An occasional Zhe shows up in Ferdowsi’s Shâhnâmeh, often enough in the midst of names. Bizhan is the most famous — the son of Giv, who makes an incursion from Iran to the north, across the border into Turan, in order to hunt the wild boars which threaten the people of Erman. (It’s a famous story. Later, there was also a Bizhan-nâmeh, based on Ferdowsi.) He decides to visit the gardens of enemy king Afrasiab. Garden settings attract love stories, or vice versa, and sure enough he falls in love with Manizheh, the daughter of Afrasiab, king of Turan. Bizhan is from south of the border; a reader knows in advance that there will be trouble. Manizheh and Bizhan share a Zhe sound which is not what brings them together, anyway not necessarily, but the inevitable happens and a romance begins. A good love story should have something distinctive about it, and this one has the distinction of both a take-charge heroine and an abduction (not of Manizheh). Manizheh has Bizhan put to sleep (with the usual potion) and taken to her bedroom. It’s a good idea for a story, a bad one for the couple. Once caught, Manizheh is sent to wander in the wilderness; Bizhan is put into a pit. She finds him and keeps him fed until Rostam, the ultimate hero and mainspring of the Shâhnâmeh, arrives to set him free. Later Rostam will unite the couple and bring them to Iran.
There is an illustrated copy of the Shahnameh which was created under the patronage of Shah á¹¬amasp in the early 16th century. It is one of those artifacts which (like ghazals or the patterns on carpets) may seem to define a culture. It is usually referred to as the Houghton manuscript, after the Arthur A. Houghton, who once owned the book and then in the 1960s began to dismantle it by selling individual pages to other collectors. It is a shame that his name is still attached to it, unless we see him as a cautionary tale. There are people who shouldn’t own bound manuscripts.
There is a picture of Bizhan in the garden (300 Verso), on a page which may or may not still be left in the book Houghton ransacked. (The book with the surviving pages is in the Museum of Contemporary Art in Tehran.) In the illustration, a scene from early on in the story, he is receiving a message from Manizheh’s attendant. Sitting cross-legged in the lower right, he wears an orange knee-length vest over a green long-sleeved tunic and what seem to be billowing pants, also green, with a yellow flowered pattern. A white turban with plumes easily two-feet high suggests a breeze as he leans leftward to hear the message more clearly. He is holding a blue bow at his side (no arrows), but he doesn’t seem dressed for hunting.
It exemplifies what is sometimes said of Persian miniatures, that they don’t focus on a particular character. A European equivalent is Breugel’s painting of the fall of Icarus (subject of W.H. Auden’s great poem “Musée de beaux arts”), where you see only Icarus’s legs, as they sink into the sea. Bizhan shares something with Icarus. It takes a while to find him. Manizheh’s tent is in the background. A stream runs between them, a reminder of their separation. It took me a while to figure out which character was which. Once you’ve found him, there is a lot else to notice. The trees, bushes, and a strip of flowers deserve an essay in themselves. (There may be such an essay already.) The same is true of the frame surrounding the picture and containing the text, which for some viewers is as striking as the picture. The boundary is not just a line but a row of very thin parallel lines, blue, orange, red, green, separated by spaces of yellowish brown. The frame is an incomplete rectangle with a missing strip at the upper right corner. There are two inserts of writing — a cartouche on the upper-right corner, containing five couplets, and a shorter one, with two couplets, on the lower left. It is difficult to say why those two rectangles don’t seem out of place. Perhaps it’s because the curves in the letters echo the arcs of the scene (meandering stream, the always curving narrow limbs of bushes and flowering trees, hills as high as they are wide). You wonder how many people were expected to read it, or, for those who did, how they sorted out the effects of the pictured scene and the effect of the written narrative. They probably didn’t read it the way we read a graphic novel, in order to hurry to the next panel. It’s a script to linger over, with nice fat letters. When you get to a cluster of three dots (squares with rounded corners) you see the word become a little more substantial. The triangle of dots over the Zhe in Manîzhêh or Bîzhan give both names some bulk.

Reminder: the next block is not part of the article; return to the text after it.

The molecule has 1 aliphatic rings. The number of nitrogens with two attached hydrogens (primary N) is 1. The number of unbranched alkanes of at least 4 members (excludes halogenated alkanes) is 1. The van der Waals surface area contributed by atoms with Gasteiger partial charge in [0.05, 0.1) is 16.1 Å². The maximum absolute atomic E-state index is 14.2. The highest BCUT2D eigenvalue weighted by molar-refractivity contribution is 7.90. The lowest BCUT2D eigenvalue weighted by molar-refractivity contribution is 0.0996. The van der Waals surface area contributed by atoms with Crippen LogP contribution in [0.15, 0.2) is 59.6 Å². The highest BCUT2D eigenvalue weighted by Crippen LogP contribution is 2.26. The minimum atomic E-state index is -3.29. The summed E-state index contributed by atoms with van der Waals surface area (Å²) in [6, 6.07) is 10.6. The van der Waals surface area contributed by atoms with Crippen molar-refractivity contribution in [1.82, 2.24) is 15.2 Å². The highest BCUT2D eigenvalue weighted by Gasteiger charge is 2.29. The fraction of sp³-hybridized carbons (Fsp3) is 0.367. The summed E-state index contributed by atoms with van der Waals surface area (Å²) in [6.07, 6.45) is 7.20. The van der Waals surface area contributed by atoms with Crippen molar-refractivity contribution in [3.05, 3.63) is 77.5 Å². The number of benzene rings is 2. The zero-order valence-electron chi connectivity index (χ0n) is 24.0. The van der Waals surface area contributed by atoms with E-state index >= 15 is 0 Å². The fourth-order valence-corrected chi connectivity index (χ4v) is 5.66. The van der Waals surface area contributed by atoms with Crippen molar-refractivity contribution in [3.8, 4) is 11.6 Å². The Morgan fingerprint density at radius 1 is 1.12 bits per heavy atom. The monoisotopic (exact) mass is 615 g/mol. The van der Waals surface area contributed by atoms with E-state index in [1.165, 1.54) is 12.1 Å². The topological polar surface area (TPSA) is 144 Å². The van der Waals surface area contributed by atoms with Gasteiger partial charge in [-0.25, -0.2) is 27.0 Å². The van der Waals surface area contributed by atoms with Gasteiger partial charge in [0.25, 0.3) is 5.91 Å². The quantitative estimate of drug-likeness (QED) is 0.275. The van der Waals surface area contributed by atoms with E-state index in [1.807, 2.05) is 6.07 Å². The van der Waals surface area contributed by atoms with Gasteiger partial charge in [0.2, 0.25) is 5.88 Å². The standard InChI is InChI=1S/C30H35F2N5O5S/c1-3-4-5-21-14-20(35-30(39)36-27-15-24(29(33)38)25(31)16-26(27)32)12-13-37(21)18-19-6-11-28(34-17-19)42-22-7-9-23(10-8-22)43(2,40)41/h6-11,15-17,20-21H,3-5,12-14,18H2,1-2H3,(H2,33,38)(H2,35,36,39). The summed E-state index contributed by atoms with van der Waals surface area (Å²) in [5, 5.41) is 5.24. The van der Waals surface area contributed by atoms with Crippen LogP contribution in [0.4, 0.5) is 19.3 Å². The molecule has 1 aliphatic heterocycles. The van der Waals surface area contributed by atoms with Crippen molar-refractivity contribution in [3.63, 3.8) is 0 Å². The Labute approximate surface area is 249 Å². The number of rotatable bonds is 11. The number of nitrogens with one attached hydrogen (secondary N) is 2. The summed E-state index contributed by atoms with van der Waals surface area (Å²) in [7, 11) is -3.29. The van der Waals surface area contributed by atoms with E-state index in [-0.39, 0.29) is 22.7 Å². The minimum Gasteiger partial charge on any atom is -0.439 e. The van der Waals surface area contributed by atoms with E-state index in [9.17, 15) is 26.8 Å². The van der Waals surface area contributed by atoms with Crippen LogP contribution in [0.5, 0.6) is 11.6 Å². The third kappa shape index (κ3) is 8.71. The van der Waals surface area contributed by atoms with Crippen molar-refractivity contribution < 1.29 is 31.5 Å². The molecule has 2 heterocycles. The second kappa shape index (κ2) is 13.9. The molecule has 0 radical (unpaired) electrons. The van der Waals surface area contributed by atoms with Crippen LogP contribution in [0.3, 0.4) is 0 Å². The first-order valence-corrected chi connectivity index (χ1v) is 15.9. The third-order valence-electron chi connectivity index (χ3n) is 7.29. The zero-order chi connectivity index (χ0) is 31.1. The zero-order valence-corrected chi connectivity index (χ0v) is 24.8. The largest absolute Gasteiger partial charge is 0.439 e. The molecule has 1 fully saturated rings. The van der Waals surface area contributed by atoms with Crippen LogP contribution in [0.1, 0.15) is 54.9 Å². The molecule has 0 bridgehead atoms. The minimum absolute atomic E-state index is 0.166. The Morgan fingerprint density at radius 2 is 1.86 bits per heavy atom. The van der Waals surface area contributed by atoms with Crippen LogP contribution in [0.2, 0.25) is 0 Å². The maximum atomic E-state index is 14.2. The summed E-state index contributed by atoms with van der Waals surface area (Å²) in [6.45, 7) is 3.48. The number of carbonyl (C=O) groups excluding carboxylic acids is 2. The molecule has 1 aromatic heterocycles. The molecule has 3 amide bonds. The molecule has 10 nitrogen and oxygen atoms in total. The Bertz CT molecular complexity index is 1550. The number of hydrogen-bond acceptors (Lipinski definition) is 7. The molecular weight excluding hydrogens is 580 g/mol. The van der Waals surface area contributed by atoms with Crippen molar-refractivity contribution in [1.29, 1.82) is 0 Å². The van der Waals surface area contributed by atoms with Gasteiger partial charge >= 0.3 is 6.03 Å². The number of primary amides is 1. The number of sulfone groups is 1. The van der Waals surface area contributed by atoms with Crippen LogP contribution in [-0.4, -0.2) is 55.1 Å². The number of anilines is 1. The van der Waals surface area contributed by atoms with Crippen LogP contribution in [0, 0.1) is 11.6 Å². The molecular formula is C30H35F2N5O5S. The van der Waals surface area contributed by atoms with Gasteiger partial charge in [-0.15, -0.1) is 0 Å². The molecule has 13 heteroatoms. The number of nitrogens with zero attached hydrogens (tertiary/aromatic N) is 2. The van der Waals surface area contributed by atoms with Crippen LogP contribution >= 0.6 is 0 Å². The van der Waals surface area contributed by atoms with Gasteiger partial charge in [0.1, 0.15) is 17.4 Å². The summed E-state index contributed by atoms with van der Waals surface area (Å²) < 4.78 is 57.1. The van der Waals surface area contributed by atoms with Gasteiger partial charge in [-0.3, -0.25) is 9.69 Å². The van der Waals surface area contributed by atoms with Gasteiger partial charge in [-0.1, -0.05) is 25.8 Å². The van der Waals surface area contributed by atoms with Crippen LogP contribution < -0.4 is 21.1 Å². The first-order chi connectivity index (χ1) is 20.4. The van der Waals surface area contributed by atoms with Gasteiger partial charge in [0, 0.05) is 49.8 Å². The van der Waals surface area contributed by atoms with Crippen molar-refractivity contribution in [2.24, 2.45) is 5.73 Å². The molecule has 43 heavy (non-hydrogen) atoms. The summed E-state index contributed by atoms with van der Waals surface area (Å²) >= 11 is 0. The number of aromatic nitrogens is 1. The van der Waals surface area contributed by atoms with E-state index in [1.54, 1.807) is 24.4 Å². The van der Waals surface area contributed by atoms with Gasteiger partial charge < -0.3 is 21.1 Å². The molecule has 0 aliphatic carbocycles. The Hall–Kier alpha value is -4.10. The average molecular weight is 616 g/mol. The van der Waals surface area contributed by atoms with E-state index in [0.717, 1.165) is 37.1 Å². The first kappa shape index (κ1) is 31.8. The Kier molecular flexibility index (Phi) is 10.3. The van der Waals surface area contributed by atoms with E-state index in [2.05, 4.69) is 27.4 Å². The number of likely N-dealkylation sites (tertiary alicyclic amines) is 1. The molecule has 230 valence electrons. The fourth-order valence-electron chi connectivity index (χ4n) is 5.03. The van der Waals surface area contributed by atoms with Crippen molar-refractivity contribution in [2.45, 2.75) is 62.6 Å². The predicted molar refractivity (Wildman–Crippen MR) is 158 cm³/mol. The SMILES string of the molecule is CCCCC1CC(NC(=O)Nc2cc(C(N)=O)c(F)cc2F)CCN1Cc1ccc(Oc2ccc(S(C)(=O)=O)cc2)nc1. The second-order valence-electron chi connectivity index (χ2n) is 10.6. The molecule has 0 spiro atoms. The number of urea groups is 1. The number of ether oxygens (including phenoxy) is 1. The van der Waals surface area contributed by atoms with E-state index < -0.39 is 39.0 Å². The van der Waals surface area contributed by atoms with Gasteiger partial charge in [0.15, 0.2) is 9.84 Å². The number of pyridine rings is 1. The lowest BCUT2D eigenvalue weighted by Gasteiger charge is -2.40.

Another Bizhan, Bijan Pakzad (1944-2011), whose showroom at 420 North Rodeo Drive has been a landmark in the fashion industry since 1976, carries on the tradition of fashionable Bizhans into the 21st century. Spelled with a J, Bijan, known only by his first name, shows to the casual observer no signs of being from Iran. The J may sound like a generic mark of the exotic, possibly implying a French name.
Iranian names are becoming unremarkable in American life, undergoing the process of Italian, Irish or Polish names, once conspicuous signs of the exotic, now just American names. The economist Mark Zandi, the actress Sarah Shahi, the journalists Soraya Sarhaddi Nelson and Christiane Amanpour wear names now assimilated and unremarkable to the uninitiated. Bijan kept a foreign aura, but not an Iranian one.
Vâzheh is “word,” or rather vazheh is the word for “word.” A vâzheh-nâmeh is a dictionary, a loghatnâmeh. Not long ago I went to look up vâzheh in the Dehkhoda’s Loghatnâmeh online: the screen showed first the title page, on which the word vâzheh-nâmeh was printed in ornamented script. The indigenous Persian word vâzhe had been put in the place of the Arabic loan word loghat. I suspect the editors wanted to make it not just a Persian dictionary, but a dictionary as Persian as possible.